It’s a bit like trying to find a red bus on London’s Oxford Street when you really need one, just when the market could have done with a few extra LPG cargoes appearing from the U.S. Gulf, as well as more clarity on when new midstream and export expansion capacity was about to arrive, nothing much happened, but the clock keeps ticking, and with the blink of an eye we will be seeing in the New Year, 2020. It looks to me as if all those red buses are going to arrive pretty much all at once, but will we have enough passengers, or in our world, NGL production, to fill the bus up.
Do you think there’s a chance we might be saying to ourselves next year that “too many cooks spoilt the broth”? I think there’s a pretty good chance we will, especially if the main protagonists, in the U.S. Gulf’s 2020 LPG export trade, have to resort to competing with each other for a greater share of the export pie. The simple facts are that we are going to see a significant increase in fractionation capacity, an increase in export capacity along the U.S. Gulf coast, and an inflow of NGLs from the Permian Basin, aren’t we?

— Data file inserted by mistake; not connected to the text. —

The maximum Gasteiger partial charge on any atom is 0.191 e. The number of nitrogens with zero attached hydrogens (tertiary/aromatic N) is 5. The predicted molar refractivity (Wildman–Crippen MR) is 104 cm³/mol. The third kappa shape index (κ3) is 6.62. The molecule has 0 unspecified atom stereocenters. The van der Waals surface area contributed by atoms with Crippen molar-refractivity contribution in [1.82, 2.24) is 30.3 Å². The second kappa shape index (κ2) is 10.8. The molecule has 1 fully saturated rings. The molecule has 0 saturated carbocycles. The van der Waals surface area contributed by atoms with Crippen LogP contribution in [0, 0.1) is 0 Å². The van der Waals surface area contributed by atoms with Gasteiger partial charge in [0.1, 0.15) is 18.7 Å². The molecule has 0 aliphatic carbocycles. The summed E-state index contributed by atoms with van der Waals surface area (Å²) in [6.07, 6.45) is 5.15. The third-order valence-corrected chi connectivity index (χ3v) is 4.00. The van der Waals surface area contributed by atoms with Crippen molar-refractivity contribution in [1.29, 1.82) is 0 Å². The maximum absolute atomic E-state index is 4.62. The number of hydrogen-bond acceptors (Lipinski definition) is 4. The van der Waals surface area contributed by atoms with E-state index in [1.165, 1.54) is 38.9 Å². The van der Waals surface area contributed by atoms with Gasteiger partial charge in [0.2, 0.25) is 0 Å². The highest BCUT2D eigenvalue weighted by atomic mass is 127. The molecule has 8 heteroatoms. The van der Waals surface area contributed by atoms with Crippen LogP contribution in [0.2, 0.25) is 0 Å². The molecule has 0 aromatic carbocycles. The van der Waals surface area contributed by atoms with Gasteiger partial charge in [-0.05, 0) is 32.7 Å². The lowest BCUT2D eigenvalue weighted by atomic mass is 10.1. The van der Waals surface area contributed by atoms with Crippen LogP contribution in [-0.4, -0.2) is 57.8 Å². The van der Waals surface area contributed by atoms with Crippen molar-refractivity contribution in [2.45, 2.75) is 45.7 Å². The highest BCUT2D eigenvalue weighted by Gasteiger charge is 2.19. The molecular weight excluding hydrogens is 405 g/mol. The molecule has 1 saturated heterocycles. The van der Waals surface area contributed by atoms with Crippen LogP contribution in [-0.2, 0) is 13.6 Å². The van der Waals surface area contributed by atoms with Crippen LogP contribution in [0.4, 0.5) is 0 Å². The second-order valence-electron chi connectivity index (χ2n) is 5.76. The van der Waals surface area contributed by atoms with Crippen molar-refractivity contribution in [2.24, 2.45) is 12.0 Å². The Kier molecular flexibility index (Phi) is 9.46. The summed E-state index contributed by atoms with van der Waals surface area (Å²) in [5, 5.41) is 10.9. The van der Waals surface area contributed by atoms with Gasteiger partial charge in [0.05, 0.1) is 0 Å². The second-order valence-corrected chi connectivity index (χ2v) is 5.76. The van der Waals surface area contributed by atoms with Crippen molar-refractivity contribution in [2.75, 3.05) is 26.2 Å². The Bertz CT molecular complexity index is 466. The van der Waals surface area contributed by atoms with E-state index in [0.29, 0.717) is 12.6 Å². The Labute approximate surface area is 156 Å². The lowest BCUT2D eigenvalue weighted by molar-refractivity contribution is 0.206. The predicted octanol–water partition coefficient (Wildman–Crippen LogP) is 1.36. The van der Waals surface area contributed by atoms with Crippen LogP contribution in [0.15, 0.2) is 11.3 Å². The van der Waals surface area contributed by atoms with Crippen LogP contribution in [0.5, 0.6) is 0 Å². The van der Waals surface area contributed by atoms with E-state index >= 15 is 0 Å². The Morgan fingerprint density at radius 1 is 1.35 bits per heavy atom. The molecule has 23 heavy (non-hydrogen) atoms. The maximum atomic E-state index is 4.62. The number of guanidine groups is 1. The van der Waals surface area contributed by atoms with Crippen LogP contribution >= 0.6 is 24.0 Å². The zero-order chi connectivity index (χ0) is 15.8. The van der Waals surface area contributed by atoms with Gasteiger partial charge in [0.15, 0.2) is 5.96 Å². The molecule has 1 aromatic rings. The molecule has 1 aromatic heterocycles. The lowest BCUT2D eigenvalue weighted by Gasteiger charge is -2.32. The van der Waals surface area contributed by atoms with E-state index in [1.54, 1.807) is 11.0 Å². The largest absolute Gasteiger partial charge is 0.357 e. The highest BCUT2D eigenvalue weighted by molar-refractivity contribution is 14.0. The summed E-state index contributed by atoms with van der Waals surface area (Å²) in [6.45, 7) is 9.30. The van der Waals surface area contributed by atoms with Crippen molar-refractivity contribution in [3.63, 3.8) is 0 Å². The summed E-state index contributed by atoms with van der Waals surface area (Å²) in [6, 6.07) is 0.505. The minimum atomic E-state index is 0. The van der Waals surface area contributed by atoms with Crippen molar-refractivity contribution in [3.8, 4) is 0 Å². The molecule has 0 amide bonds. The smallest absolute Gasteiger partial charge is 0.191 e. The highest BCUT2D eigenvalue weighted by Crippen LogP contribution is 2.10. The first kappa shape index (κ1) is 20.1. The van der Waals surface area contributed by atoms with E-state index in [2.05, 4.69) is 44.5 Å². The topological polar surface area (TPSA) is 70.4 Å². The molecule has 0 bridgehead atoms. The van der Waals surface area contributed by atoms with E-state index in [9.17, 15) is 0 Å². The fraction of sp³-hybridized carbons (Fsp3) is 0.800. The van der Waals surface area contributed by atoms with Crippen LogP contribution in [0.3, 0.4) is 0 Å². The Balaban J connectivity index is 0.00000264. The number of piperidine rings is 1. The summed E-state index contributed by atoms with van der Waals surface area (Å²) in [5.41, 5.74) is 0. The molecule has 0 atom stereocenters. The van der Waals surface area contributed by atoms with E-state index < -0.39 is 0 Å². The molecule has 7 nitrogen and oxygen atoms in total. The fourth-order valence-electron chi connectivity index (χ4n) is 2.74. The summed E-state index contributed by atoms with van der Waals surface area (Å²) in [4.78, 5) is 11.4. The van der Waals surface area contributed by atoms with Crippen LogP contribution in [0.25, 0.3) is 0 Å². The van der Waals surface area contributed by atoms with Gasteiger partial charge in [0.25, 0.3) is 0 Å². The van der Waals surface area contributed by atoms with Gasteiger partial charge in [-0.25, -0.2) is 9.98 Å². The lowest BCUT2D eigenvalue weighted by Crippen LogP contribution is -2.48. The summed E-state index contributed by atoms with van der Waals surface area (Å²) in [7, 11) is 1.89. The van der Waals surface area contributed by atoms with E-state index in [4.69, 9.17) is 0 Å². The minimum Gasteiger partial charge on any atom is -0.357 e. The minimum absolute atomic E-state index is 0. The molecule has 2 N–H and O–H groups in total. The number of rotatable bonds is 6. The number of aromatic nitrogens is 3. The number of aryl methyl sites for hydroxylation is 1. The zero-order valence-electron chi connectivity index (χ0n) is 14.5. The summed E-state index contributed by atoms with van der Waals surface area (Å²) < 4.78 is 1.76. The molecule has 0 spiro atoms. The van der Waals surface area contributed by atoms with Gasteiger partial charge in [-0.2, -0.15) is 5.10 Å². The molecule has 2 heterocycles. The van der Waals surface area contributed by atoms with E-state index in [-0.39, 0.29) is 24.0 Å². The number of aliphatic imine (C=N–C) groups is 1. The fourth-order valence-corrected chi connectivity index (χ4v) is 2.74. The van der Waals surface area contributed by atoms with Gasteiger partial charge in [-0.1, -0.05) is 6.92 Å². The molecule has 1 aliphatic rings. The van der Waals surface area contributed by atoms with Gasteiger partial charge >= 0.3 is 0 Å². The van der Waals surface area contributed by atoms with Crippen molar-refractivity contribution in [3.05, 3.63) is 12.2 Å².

Yesterday I was in my comfort zone, the market action was clearly at the front of the curve, where some real time world LPG supply issues were having a significant influence on demand decisions in Asia, as we enter that winter run-in, just like the old days. Middle East LPG exports in October down, down from Saudi Arabia and right down out of Iran. U.S. Gulf exports at no change, despite being told we were supposed to be getting a 15% increase in export slots late third quarter.